French press vs. coffee maker: Which is greener?

French press versus coffee maker

Is using a French press and tea kettle, like those shown here, a greener bet than a coffeemaker?

Is using a French press and tea kettle, like those shown here, a greener bet than a coffeemaker?


EcoReno holds an EcoChat about saving water on March 28 at 11:30 a.m. at the Downtown Reno library at 301 S. Center St. For more information, call Truckee Meadows Water Authority at 834-8080, or visit or

“Radical Simplicity.” This six-week Sunday course for women begins March 29 at the River School. $30 for the series. 7777 White Fir St., 747-3910,

Banff Mountain Film Festival is held March 31 at 7 p.m. at John Ascuaga’s Nugget in Sparks. $18 in advance, $20 day of, with proceeds benefiting the Nevada Land Conservancy, 851-5180,

A few months ago, my coffeemaker broke for the last time.

That was the day—after going through two, admittedly cheap, coffeemakers in one year—I decided I was not going to fuss with them any longer. It wasn’t just the money I had to shell out each time, I also had to dump all of its glass, plastic and wiring into the garbage can. To my knowledge, and affirmed by Maia Dickerson of Keep Truckee Meadows Beautiful, I can’t recycle coffeemakers in Reno.

Dickerson suggested going to a thrift store to get a carafe or whatever part is missing. But my carafe wasn’t broken; the machine was. I decided to get a curvy, lime-green tea kettle and a French press.

Together, they cost roughly the same as a mid-level coffeemaker—about $55 total—but was this truly better for the environment? It’s hard to say. For starters, going from cold to hot water takes energy, whether it’s a coffeemaker plugging into an outlet or a kettle heating on a stove. However, calculations based on information from the U.S. Department of Energy and Wikianswers showed it takes more energy to brew coffee in a typical coffeemaker than to boil water in a tea kettle —82-219 kilowatt-hours per year for a coffeemaker compared to 26 kWh per year with a kettle. These figures will vary depending on the energy expenditure of the coffee maker or stovetop you’re using, as well as the amount of water being heated. Save energy by heating only what you intend to drink.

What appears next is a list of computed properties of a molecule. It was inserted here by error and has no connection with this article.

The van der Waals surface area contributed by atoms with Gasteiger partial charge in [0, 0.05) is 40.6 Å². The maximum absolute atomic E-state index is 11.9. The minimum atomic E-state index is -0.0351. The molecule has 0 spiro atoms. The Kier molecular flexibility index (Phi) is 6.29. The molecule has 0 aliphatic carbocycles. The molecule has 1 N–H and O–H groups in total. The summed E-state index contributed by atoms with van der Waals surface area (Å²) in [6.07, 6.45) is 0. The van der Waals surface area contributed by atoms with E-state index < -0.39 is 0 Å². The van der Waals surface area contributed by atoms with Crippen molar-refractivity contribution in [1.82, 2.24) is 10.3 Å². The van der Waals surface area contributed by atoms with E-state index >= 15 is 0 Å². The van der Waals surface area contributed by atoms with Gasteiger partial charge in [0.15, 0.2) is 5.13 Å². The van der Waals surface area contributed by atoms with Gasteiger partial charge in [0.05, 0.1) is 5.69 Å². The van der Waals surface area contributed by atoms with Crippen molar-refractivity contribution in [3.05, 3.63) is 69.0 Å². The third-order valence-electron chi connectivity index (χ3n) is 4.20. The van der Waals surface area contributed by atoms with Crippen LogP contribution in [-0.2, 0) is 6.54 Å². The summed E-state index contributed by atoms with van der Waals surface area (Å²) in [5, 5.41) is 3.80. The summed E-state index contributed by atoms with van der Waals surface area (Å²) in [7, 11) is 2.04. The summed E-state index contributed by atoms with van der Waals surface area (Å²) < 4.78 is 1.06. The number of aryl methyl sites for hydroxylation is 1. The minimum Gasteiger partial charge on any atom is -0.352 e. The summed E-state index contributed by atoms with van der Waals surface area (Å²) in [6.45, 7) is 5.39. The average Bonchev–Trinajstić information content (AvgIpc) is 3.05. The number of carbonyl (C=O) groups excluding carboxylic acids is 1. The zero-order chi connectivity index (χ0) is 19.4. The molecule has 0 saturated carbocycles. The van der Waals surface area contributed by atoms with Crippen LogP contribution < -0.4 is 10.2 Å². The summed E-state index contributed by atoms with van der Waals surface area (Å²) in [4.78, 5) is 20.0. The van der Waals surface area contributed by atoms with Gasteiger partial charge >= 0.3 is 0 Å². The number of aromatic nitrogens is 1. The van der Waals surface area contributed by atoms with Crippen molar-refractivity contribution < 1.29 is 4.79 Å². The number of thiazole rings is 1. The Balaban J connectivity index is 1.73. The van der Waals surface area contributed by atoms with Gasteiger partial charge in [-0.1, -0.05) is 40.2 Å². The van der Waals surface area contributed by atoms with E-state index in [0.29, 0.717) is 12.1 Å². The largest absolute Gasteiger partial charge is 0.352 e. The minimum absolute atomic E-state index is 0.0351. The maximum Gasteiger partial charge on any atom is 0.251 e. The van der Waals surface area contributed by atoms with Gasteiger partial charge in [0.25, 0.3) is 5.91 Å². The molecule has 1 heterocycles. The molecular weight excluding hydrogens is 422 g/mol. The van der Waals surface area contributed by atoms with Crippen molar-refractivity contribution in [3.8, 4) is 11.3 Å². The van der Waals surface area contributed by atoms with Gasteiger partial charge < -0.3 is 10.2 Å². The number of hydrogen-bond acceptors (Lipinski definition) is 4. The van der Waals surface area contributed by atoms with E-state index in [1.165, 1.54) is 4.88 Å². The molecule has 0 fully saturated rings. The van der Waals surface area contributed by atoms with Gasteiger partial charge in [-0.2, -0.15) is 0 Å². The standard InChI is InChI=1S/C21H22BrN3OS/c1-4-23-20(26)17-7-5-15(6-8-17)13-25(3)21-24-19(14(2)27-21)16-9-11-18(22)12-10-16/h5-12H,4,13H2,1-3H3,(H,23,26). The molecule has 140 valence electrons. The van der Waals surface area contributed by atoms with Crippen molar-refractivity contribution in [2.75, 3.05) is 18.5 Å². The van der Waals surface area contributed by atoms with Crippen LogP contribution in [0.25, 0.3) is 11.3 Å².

Then there’s the materials issue. Most automatic drip coffeemakers have plastic bodies and filter baskets, as well as a base plate, warmer plate and heating unit made from various metals, and the carafe is made out of heat-proof glass. There are also parts for timers, switches and wiring. French presses, on the other hand, are also made from those materials—glass container, plastic lid and metal plunger—but in far smaller quantities and without all the electrical stuff. In my experience, malfunctioning electrical parts are often why coffeemakers are thrown away. So it’s highly unlikely you’ll have to replace your French press unless you smash it against the wall, and tea kettles last for decades.

Another reason I like my French press is it takes up about one-third of the space my hulking coffee pot did, which isn’t so much an ecological benefit as an aesthetic one. I also think pressed coffee tastes better and slightly richer, though you may disagree.

Here are more ways to greenify your coffee drinking experience: 1) Options for sustainably grown, organic and free trade coffee can be found in nearly any grocery store or café. 2) If you prefer coffeemakers over French presses, use a filterless one to reduce waste, and unplug it when you’re not using it. 3) Compost your used coffee grounds; plants love them.